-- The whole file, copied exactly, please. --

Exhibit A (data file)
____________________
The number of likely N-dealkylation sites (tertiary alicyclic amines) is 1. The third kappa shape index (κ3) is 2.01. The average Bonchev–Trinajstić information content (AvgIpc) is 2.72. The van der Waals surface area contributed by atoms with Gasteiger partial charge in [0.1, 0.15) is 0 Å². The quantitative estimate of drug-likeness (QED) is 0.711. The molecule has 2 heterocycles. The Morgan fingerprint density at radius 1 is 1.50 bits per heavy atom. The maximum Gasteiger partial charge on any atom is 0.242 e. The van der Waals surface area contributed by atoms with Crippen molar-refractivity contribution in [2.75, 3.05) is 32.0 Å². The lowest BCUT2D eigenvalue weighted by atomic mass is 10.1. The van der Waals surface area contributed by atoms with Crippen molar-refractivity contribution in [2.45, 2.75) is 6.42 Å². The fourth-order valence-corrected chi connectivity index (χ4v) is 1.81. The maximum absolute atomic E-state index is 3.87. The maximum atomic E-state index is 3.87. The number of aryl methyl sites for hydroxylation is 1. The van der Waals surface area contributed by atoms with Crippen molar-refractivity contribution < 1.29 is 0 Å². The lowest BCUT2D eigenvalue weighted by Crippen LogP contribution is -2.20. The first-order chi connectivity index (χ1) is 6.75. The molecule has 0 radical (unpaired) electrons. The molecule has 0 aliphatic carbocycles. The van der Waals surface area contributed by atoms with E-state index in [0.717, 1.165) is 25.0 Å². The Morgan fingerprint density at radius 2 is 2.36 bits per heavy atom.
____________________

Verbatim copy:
The number of likely N-dealkylation sites (tertiary alicyclic amines) is 1. The third kappa shape index (κ3) is 2.01. The average Bonchev–Trinajstić information content (AvgIpc) is 2.72. The van der Waals surface area contributed by atoms with Gasteiger partial charge in [0.1, 0.15) is 0 Å². The quantitative estimate of drug-likeness (QED) is 0.711. The molecule has 2 heterocycles. The Morgan fingerprint density at radius 1 is 1.50 bits per heavy atom. The maximum Gasteiger partial charge on any atom is 0.242 e. The van der Waals surface area contributed by atoms with Crippen molar-refractivity contribution in [2.75, 3.05) is 32.0 Å². The lowest BCUT2D eigenvalue weighted by atomic mass is 10.1. The van der Waals surface area contributed by atoms with Crippen molar-refractivity contribution in [2.45, 2.75) is 6.42 Å². The fourth-order valence-corrected chi connectivity index (χ4v) is 1.81. The maximum absolute atomic E-state index is 3.87. The maximum atomic E-state index is 3.87. The number of aryl methyl sites for hydroxylation is 1. The van der Waals surface area contributed by atoms with Crippen molar-refractivity contribution < 1.29 is 0 Å². The lowest BCUT2D eigenvalue weighted by Crippen LogP contribution is -2.20. The first-order chi connectivity index (χ1) is 6.75. The molecule has 0 radical (unpaired) electrons. The molecule has 0 aliphatic carbocycles. The van der Waals surface area contributed by atoms with E-state index in [0.717, 1.165) is 25.0 Å². The Morgan fingerprint density at radius 2 is 2.36 bits per heavy atom.